Best of The Rest
- Stephen Sambu, 29 years old, Kenya, 2:13:35 pb: Based on his PR, Sambu doesn’t technically qualify as a “potential winner,” but he ran that time in his one career marathon in Chicago last year, where the winning time was only 2:11:23 (Sambu wound up 5th). Given Sambu’s half marathon pb (60:41) and his success as a road racer (he ran 28:04 for 10k in Boston in June and won his fourth straight Falmouth Road Race in August), he should be capable of something much faster if the pace gets going on Sunday.
Things to Consider about the Men’s Elite Race
Will anyone push the pace?
Two years ago, race director Carey Pinkowski made the decision to eliminate rabbits in Chicago, and though there have been some positive benefits — the top Americans stay in the race longer, and the finish of last year’s men’s race went down to the wire — the biggest effect has been on the finishing times. In the three years before dropping the rabbits, the winning times in Chicago were 2:04:38 (course record), 2:03:45 (course record) and 2:04:11. The two years since have been 2:09:25 and 2:11:23. Granted, the elite fields were also weaker in the last two years (an in-his-prime Dennis Kimetto won in 2013 and Eliud Kipchoge won in 2014), but it’s rare for any major to be won in 2:11:23 — no winner has run that slow in New York since 1990, and the New York course is WAY slower than Chicago.
If Chicago wants to ensure that the winning time isn’t really slow, we have a simple solution. Do what many Chinese marathons do — say the prize money will be reduced by 50% if it’s not under 2:10 (if the weather is horrific, the reduction should be lifted).
Slow times aren’t always a bad thing — again, the finish of the 2016 race was terrific — but there are two reasons to think Chicago might be faster this year. First, this field is stronger than 2015 or 2016, meaning it’s more likely that one of the studs decides to push the pace early. Second, Galen Rupp is running. We don’t know how much of an emphasis Rupp will place on the win vs. running a fast time in this race, but you’ve got to think that one of the reasons Rupp chose Chicago over New York (which traditionally has deeper pockets when it comes to appearance fees) was that he could run fast on the Chicago course. We expect the winning time will be faster than it was in 2015 or 2016, but how much faster depends on…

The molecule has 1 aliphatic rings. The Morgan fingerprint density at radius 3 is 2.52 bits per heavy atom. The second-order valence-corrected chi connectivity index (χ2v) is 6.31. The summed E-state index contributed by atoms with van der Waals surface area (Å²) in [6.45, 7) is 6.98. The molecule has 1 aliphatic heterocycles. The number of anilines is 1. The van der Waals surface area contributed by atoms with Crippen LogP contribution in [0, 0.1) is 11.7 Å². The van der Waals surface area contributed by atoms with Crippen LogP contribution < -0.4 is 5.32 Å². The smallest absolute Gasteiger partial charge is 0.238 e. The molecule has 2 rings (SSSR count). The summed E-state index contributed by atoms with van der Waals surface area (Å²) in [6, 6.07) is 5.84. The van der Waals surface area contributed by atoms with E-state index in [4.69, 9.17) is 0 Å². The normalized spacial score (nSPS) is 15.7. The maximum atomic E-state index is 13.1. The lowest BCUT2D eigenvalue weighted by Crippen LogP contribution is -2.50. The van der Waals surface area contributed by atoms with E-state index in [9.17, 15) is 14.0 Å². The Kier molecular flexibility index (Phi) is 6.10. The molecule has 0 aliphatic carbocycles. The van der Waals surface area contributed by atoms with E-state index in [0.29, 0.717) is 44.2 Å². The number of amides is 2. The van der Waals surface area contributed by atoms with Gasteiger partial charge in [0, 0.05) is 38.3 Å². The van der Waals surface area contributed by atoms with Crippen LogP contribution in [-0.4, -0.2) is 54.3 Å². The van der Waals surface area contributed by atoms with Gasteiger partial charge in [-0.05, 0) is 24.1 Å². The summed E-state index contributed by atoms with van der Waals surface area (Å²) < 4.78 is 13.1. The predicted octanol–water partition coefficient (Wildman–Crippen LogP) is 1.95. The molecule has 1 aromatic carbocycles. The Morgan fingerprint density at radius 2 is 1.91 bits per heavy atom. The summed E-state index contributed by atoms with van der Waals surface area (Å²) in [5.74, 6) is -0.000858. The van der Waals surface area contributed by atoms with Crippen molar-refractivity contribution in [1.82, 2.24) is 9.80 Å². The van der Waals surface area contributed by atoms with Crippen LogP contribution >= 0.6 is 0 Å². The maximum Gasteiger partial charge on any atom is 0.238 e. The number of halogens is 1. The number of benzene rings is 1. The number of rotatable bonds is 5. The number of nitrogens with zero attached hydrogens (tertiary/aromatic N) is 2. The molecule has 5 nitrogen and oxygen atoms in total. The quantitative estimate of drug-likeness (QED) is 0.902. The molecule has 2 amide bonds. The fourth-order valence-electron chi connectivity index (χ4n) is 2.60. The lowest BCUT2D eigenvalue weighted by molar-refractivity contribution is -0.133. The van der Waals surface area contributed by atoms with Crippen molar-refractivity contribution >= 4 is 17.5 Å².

Remember the weather in Berlin that supposedly prevented Eliud Kipchoge from breaking the world record? Well the forecast for Chicago on Sunday is looking pretty similar. Right now, the forecast calls for a high of 76 with occasional showers and winds around 12 mph. The race goes off early in the morning (7:30 local time) which means that the temperature should be in the 60s for most of the race, but if the sun comes out for the final miles, it could feel pretty hot. The good news is it’s not supposed to be as humid as in Berlin, and it’s not supposed to rain on Saturday, meaning the course should be dryer. Plus, even though the weather was not ideal in Berlin, a guy still managed to run the fastest debut marathon in history there so we’ll see what’s possible in Chicago on Sunday.
If you haven’t read our other Chicago men’s articles, do so now:
- The 2017 Chicago Marathon Men’s Race Is LOADED With American Talent Besides Galen Rupp – Find Out Who Here
- Is Galen Rupp A 2:05 Guy? LetsRun Debates: How Fast Can Galen Rupp Run For 26.2 At Sunday’s Chicago Marathon?
- Aaron Braun And The Question All Runners Eventually Face – “Should I Hang ‘Em Up?”
Talk about all things Chicago Marathon on our messageboard:
MB: Is Galen Rupp a 2:05 Guy? Wejo, Rojo and You Debate
MB: Jeff Eggleston has run 2:10, Derrick, Chelanga, Puskedra, Estrada Should be 2:08 or better
MB: The 2017 Chicago Marathon is loaded with American talent – find out who here
MB: Rupp’s last workout before Chicago- what is he wearing (pics)?
MB: Is there any chance that Chris Derrick could be the next Ryan Hall?
MB: Chicago Marathon weather not looking great, other options?
MB: Joan Benoit Samuelson Out of Chicago with Injury
MB: Chicago Elite Marathon Field. Who is the favorite?